In the same way Kava seems to have missed the New Caledonia, The Solomon Islands also have only passing acquaintance to kava. To this day most botanists concur no native kava species have been found. Beyond that, it is not consumed in any contemporary capacity anywhere in the archipelago.
There is an ongoing debate on kava being used in the past. There are reports of kava consumption in the far southern islands of Vanikoro, Utupua, and Santa Cruz, but these reports have been openly disputed. If these reports are true, they were most likely temporary transplants from the near by island of Samoa and Tonga, and the populations have subsequently become extinct.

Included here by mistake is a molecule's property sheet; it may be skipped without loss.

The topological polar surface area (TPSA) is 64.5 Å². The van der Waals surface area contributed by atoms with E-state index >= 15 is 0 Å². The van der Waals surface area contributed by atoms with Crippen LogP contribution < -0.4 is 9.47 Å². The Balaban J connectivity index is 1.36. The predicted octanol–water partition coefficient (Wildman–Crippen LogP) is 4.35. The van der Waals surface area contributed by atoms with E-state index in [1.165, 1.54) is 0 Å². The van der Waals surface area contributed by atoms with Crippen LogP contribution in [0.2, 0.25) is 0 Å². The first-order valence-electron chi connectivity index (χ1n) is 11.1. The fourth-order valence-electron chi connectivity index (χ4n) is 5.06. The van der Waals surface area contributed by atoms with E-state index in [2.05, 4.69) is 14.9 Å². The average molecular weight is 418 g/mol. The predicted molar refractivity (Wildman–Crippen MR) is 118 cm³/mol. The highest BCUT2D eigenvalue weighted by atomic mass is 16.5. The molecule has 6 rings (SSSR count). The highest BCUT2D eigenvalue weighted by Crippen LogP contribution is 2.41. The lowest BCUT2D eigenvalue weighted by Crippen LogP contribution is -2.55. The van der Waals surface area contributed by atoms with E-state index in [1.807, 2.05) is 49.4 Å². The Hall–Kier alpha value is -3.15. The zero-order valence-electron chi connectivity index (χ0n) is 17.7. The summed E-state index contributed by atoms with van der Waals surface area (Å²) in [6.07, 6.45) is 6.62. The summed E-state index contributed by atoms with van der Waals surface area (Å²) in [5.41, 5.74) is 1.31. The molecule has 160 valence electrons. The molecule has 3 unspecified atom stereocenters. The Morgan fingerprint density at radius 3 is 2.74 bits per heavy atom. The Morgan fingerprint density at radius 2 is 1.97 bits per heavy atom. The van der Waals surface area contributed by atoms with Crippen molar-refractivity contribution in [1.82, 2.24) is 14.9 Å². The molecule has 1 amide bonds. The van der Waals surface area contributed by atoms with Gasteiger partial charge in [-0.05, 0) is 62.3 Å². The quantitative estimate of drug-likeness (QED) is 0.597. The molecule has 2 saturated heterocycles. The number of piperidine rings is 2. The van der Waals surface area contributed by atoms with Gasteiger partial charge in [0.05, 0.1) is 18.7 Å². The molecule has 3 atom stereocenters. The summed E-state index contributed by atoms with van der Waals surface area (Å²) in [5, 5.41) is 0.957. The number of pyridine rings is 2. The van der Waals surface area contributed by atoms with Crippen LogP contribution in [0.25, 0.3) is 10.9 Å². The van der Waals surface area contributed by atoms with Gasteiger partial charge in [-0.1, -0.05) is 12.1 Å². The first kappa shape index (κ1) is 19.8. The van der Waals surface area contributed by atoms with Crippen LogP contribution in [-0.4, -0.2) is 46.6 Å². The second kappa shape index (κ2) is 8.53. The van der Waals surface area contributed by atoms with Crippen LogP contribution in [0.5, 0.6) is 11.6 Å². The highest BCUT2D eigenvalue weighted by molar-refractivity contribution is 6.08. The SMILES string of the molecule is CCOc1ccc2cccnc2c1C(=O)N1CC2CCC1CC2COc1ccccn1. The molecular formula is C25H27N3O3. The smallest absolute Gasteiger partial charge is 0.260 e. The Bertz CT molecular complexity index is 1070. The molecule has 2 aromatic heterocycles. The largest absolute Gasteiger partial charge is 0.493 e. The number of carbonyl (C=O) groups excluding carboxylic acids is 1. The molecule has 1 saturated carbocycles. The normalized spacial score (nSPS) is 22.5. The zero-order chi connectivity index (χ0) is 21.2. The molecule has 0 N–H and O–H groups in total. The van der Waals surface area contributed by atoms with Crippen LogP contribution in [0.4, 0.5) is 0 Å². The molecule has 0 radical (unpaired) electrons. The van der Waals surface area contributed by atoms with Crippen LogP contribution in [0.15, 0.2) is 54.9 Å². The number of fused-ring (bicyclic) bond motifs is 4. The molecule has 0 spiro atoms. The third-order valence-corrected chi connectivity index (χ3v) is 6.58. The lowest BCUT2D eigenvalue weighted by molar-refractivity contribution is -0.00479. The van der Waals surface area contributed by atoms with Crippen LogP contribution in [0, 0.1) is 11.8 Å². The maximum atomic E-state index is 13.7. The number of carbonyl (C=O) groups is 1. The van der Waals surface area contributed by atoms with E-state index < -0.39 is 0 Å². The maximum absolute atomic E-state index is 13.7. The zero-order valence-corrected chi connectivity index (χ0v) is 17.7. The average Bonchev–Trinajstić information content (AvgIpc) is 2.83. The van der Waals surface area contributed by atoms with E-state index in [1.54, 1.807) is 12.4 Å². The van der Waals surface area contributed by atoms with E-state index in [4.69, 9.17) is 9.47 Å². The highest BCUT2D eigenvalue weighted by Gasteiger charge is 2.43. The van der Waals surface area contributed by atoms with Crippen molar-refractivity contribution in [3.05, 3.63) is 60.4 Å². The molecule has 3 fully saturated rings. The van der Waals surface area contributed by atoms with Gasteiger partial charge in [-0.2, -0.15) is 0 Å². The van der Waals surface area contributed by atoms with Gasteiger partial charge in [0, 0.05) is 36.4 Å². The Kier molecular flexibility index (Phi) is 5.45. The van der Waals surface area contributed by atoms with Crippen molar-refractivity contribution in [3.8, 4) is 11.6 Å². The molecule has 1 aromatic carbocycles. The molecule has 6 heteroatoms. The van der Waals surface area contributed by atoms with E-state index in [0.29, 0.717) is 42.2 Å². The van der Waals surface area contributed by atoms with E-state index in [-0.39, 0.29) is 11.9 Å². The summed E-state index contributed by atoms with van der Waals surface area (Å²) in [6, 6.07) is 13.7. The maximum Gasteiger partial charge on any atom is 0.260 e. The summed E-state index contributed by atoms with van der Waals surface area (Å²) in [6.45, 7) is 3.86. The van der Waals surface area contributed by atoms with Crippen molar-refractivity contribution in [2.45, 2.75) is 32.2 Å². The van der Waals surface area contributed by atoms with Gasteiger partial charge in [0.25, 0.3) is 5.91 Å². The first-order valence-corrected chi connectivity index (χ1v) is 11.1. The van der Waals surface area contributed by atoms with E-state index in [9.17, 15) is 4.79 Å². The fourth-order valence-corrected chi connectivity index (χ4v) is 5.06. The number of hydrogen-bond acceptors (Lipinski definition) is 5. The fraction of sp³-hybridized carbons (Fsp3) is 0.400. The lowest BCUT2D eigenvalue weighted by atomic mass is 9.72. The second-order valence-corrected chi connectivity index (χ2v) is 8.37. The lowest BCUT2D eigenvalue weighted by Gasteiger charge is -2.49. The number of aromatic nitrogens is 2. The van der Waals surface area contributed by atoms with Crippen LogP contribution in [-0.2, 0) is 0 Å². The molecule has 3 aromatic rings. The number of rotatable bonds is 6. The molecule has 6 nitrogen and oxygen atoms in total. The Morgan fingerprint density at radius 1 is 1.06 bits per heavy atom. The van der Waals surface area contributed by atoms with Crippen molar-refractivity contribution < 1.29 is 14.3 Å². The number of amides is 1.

One particular report form the island of San Cristobal of ceremonial kava usage during burials is of note. It is reported that during the ceremony men ground up the root in a stone basin, wrung it out, and consumed it in a small cup. Although there is a debate as to this being kava or the root of another plant P. wichmannii native to the rain forests, it is possible that this was P. methysticum brought back by Solomon Islanders who worked on Fijian plantations. Kava consumption stood in direct opposition to the powerful Anglican missionaries who were prevalent in the area. If this was kava, more than likely the missionaries rooted out and eradicated any populations.
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